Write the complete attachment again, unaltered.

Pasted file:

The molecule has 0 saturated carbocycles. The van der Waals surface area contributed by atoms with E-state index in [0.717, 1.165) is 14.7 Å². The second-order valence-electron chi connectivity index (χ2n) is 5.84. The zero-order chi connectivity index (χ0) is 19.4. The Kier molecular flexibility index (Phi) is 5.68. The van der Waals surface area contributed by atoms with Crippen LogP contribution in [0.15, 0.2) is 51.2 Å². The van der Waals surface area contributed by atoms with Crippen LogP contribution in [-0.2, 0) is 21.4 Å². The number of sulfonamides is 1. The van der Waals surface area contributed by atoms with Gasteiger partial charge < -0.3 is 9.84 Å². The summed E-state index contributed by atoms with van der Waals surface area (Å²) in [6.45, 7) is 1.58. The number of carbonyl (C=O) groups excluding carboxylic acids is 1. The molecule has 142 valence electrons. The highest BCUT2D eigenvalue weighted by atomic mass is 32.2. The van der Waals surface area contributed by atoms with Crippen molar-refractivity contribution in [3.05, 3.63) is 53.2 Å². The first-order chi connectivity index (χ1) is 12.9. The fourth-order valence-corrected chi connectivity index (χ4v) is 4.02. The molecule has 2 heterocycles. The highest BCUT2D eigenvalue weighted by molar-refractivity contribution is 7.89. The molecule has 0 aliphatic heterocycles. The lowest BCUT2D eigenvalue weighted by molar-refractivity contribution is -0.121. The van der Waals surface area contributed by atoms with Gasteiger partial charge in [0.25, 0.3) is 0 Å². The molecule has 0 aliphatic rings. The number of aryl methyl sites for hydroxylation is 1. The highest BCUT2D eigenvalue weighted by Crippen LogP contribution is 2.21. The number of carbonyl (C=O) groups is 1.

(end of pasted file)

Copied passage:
The molecule has 0 saturated carbocycles. The van der Waals surface area contributed by atoms with E-state index in [0.717, 1.165) is 14.7 Å². The second-order valence-electron chi connectivity index (χ2n) is 5.84. The zero-order chi connectivity index (χ0) is 19.4. The Kier molecular flexibility index (Phi) is 5.68. The van der Waals surface area contributed by atoms with Crippen LogP contribution in [0.15, 0.2) is 51.2 Å². The van der Waals surface area contributed by atoms with Crippen LogP contribution in [-0.2, 0) is 21.4 Å². The number of sulfonamides is 1. The van der Waals surface area contributed by atoms with Gasteiger partial charge < -0.3 is 9.84 Å². The summed E-state index contributed by atoms with van der Waals surface area (Å²) in [6.45, 7) is 1.58. The number of carbonyl (C=O) groups excluding carboxylic acids is 1. The molecule has 142 valence electrons. The highest BCUT2D eigenvalue weighted by atomic mass is 32.2. The van der Waals surface area contributed by atoms with Crippen molar-refractivity contribution in [3.05, 3.63) is 53.2 Å². The first-order chi connectivity index (χ1) is 12.9. The fourth-order valence-corrected chi connectivity index (χ4v) is 4.02. The molecule has 2 heterocycles. The highest BCUT2D eigenvalue weighted by molar-refractivity contribution is 7.89. The molecule has 0 aliphatic heterocycles. The lowest BCUT2D eigenvalue weighted by molar-refractivity contribution is -0.121. The van der Waals surface area contributed by atoms with Gasteiger partial charge in [0.25, 0.3) is 0 Å². The molecule has 0 aliphatic rings. The number of aryl methyl sites for hydroxylation is 1. The highest BCUT2D eigenvalue weighted by Crippen LogP contribution is 2.21. The number of carbonyl (C=O) groups is 1.